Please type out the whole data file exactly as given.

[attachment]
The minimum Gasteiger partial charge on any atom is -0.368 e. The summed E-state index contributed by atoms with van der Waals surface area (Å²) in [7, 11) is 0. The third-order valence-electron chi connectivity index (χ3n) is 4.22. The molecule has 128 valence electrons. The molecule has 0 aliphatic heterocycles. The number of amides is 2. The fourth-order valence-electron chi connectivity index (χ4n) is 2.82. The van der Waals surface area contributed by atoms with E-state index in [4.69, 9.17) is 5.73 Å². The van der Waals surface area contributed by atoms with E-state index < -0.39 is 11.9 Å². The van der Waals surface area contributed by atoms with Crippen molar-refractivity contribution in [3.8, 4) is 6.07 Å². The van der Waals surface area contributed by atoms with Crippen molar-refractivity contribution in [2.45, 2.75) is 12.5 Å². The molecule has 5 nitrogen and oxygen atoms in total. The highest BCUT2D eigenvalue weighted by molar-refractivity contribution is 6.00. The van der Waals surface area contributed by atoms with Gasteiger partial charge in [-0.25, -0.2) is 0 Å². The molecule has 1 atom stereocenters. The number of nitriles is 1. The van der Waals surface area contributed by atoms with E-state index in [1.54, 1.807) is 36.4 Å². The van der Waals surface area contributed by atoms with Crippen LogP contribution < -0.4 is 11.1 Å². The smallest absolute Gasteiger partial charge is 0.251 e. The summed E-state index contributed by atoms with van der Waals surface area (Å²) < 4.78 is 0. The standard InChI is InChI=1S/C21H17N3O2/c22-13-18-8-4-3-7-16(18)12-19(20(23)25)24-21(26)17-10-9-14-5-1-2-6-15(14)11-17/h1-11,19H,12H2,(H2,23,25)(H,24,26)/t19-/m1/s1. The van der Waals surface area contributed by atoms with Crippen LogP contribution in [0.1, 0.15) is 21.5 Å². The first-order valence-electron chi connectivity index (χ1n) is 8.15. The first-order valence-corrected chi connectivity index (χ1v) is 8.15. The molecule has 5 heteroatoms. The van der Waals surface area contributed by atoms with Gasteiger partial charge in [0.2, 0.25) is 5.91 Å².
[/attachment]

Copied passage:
The minimum Gasteiger partial charge on any atom is -0.368 e. The summed E-state index contributed by atoms with van der Waals surface area (Å²) in [7, 11) is 0. The third-order valence-electron chi connectivity index (χ3n) is 4.22. The molecule has 128 valence electrons. The molecule has 0 aliphatic heterocycles. The number of amides is 2. The fourth-order valence-electron chi connectivity index (χ4n) is 2.82. The van der Waals surface area contributed by atoms with E-state index in [4.69, 9.17) is 5.73 Å². The van der Waals surface area contributed by atoms with E-state index < -0.39 is 11.9 Å². The van der Waals surface area contributed by atoms with Crippen molar-refractivity contribution in [3.8, 4) is 6.07 Å². The van der Waals surface area contributed by atoms with Crippen molar-refractivity contribution in [2.45, 2.75) is 12.5 Å². The molecule has 5 nitrogen and oxygen atoms in total. The highest BCUT2D eigenvalue weighted by molar-refractivity contribution is 6.00. The van der Waals surface area contributed by atoms with Gasteiger partial charge in [-0.25, -0.2) is 0 Å². The molecule has 1 atom stereocenters. The number of nitriles is 1. The van der Waals surface area contributed by atoms with E-state index in [1.54, 1.807) is 36.4 Å². The van der Waals surface area contributed by atoms with Crippen LogP contribution < -0.4 is 11.1 Å². The smallest absolute Gasteiger partial charge is 0.251 e. The summed E-state index contributed by atoms with van der Waals surface area (Å²) < 4.78 is 0. The standard InChI is InChI=1S/C21H17N3O2/c22-13-18-8-4-3-7-16(18)12-19(20(23)25)24-21(26)17-10-9-14-5-1-2-6-15(14)11-17/h1-11,19H,12H2,(H2,23,25)(H,24,26)/t19-/m1/s1. The van der Waals surface area contributed by atoms with Crippen LogP contribution in [0.1, 0.15) is 21.5 Å². The first-order valence-electron chi connectivity index (χ1n) is 8.15. The first-order valence-corrected chi connectivity index (χ1v) is 8.15. The molecule has 5 heteroatoms. The van der Waals surface area contributed by atoms with Gasteiger partial charge in [0.2, 0.25) is 5.91 Å².